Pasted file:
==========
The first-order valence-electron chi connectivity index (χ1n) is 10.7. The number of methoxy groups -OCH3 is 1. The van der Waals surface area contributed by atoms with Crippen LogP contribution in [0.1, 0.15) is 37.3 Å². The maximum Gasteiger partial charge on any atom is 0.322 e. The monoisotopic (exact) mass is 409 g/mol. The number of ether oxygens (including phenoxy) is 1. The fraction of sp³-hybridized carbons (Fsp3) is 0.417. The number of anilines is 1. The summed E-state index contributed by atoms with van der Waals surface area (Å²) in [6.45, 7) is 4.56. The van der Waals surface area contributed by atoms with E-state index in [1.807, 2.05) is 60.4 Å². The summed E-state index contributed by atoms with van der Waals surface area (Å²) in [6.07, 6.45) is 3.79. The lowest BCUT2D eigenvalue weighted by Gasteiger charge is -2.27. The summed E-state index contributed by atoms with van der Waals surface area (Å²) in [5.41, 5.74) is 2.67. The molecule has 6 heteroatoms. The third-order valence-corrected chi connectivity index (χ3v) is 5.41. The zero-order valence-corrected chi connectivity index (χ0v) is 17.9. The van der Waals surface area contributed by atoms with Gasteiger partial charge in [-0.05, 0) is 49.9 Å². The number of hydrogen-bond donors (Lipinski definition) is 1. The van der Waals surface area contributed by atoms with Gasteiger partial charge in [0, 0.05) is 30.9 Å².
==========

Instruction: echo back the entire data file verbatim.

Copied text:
The first-order valence-electron chi connectivity index (χ1n) is 10.7. The number of methoxy groups -OCH3 is 1. The van der Waals surface area contributed by atoms with Crippen LogP contribution in [0.1, 0.15) is 37.3 Å². The maximum Gasteiger partial charge on any atom is 0.322 e. The monoisotopic (exact) mass is 409 g/mol. The number of ether oxygens (including phenoxy) is 1. The fraction of sp³-hybridized carbons (Fsp3) is 0.417. The number of anilines is 1. The summed E-state index contributed by atoms with van der Waals surface area (Å²) in [6.45, 7) is 4.56. The van der Waals surface area contributed by atoms with E-state index in [1.807, 2.05) is 60.4 Å². The summed E-state index contributed by atoms with van der Waals surface area (Å²) in [6.07, 6.45) is 3.79. The lowest BCUT2D eigenvalue weighted by Gasteiger charge is -2.27. The summed E-state index contributed by atoms with van der Waals surface area (Å²) in [5.41, 5.74) is 2.67. The molecule has 6 heteroatoms. The third-order valence-corrected chi connectivity index (χ3v) is 5.41. The zero-order valence-corrected chi connectivity index (χ0v) is 17.9. The van der Waals surface area contributed by atoms with Gasteiger partial charge in [-0.05, 0) is 49.9 Å². The number of hydrogen-bond donors (Lipinski definition) is 1. The van der Waals surface area contributed by atoms with Gasteiger partial charge in [0, 0.05) is 30.9 Å².